Whoever thought of putting out the new Phantasm remaster in a chrome steelbook deserves a raise. This is a blu-ray, but it is the 4k remaster that JJ Abrams funded. The movie's never look as good and now you can have it in the coolest case possible. Boy.
$14.99 Blu Steelbook
Olive puts out limited releases of classics and you don't get more classic than Invasion of the Body Snatchers. Not only is it one of the coolest titles in sci-fi cinema history it's also one of the best movies of its era. The tale of losing one's humanity on a global scale is evergreen and has seen multiple remakes (all of which are good to great, by the way). Olive's release of the Kevin McCarthy-starring original has a new high def transfer and tons of special features. They came out with only 5000 units and they're sold out on their personal site, but Amazon still has some available.
$22.30 on Blu
In the Mouth of Madness is not the best John Carpenter movie, but it tops the list of his most underappreciated. It's so good and Sam Neill is so damn good in it. It's about a famous horror author who disappears and the publisher hires a guy to track him down and get him to hand over his overdue manuscript for what is touted to be his masterpiece. Imagine if it was Stephen King and when the guy finds him he's in Castle Rock and all his fiction monsters turn out to be real. Great concept, super creepy, very fun.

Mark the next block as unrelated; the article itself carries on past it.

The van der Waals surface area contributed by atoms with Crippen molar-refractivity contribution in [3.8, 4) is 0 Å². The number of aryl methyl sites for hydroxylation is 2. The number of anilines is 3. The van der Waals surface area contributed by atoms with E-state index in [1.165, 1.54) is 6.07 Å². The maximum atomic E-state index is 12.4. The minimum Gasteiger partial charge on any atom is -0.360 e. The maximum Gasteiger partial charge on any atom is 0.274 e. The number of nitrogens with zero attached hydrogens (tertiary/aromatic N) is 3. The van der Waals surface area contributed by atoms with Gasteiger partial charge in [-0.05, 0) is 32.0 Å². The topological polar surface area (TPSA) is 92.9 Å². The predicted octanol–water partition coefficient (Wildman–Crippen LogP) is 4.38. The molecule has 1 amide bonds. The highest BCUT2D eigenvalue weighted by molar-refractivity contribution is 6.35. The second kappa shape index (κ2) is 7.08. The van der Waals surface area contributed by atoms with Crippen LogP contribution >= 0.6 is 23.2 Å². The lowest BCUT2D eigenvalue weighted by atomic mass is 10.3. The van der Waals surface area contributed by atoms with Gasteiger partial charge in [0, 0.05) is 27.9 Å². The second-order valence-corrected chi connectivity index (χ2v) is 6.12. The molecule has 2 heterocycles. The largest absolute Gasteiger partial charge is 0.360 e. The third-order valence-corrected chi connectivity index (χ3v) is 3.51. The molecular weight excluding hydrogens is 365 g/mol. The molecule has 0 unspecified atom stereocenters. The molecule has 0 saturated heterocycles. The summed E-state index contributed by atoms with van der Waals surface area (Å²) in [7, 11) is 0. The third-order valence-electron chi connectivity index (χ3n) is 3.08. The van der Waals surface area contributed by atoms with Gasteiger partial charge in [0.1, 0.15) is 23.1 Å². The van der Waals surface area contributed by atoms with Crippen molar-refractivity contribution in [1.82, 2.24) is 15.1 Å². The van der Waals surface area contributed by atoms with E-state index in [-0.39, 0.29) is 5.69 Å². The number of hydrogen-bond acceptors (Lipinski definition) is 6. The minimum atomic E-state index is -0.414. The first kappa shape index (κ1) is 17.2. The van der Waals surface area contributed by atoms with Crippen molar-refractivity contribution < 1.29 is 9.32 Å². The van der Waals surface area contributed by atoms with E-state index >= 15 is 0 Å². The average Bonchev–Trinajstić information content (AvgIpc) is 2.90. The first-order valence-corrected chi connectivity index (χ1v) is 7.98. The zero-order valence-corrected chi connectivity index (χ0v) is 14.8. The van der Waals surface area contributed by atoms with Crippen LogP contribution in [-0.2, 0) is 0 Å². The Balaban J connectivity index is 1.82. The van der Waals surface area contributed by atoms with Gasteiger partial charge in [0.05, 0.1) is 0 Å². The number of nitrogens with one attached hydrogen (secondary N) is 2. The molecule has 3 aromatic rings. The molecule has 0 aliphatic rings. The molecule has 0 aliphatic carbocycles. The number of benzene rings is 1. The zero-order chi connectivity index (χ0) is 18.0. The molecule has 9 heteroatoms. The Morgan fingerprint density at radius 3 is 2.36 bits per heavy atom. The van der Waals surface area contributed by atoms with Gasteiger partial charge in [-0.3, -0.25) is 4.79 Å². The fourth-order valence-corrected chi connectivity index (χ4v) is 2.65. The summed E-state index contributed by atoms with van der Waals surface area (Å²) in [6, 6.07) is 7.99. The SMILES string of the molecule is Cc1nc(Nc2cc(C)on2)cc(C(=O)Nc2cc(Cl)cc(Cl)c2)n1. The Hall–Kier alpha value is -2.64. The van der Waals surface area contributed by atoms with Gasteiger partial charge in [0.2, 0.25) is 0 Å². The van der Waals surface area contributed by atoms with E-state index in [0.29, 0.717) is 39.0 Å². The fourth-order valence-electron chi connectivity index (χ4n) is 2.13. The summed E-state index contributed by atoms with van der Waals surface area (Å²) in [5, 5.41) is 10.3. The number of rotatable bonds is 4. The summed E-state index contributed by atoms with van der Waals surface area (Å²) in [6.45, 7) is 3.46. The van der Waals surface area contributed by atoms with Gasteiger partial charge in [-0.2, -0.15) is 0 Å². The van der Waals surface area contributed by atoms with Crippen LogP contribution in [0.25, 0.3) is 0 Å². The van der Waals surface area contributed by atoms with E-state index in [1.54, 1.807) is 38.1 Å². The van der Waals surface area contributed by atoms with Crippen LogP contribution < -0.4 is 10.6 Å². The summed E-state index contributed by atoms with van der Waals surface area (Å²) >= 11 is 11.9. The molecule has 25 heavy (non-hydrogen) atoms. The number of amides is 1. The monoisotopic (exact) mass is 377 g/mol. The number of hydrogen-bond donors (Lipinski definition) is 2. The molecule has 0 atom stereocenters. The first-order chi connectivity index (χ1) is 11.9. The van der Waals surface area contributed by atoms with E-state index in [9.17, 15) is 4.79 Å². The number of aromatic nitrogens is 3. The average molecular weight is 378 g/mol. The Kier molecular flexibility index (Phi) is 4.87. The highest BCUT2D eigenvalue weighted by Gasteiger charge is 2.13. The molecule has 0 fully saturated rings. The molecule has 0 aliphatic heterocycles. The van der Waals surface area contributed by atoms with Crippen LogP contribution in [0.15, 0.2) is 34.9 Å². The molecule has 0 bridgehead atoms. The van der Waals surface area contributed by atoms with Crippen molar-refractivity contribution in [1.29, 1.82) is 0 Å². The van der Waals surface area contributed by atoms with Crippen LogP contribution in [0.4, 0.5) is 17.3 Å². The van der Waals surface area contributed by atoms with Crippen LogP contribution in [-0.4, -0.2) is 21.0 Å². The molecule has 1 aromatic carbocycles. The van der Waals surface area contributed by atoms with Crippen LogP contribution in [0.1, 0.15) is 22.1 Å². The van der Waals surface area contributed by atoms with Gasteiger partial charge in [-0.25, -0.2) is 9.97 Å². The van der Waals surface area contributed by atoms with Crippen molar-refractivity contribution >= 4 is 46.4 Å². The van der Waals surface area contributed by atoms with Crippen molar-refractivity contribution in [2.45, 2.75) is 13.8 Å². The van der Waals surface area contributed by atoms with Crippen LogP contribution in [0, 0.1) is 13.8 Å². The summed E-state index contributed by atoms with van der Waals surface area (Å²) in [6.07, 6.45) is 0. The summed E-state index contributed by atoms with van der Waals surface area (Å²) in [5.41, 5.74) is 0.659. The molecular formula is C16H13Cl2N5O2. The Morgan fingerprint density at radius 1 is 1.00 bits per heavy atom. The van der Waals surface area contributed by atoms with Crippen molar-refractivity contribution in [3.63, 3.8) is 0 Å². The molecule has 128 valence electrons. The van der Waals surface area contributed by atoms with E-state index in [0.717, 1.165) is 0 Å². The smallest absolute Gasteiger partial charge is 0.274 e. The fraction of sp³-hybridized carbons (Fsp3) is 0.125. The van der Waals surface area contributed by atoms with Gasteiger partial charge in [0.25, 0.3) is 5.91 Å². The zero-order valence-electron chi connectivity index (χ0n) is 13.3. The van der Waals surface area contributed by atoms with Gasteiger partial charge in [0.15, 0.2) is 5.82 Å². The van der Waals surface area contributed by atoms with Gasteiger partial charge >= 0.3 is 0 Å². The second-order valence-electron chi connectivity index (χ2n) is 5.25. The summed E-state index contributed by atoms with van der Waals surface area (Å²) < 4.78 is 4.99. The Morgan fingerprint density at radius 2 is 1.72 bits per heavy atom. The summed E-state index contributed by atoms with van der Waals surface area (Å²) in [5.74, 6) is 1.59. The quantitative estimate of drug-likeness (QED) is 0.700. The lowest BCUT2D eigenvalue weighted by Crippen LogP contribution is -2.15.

$24.96 on Blu
Behind the Mask has been a favorite of mine ever since I saw it at its premiere screening at SXSW. It's a mockumentary with a twist. A film crew follows a slasher-in-training as he prepares for his big debut on the scene. It skewers genre tropes. It has an almost Deadpool quality about as it points out some of horror's silliest conventions, but then it does something amazing: it actually becomes a horror movie and it hits all those tropes, but now they're not so silly. Robert Englund plays the Loomis role, so it has that going for it, too. An easy recommend from me.
$24.61 on Blu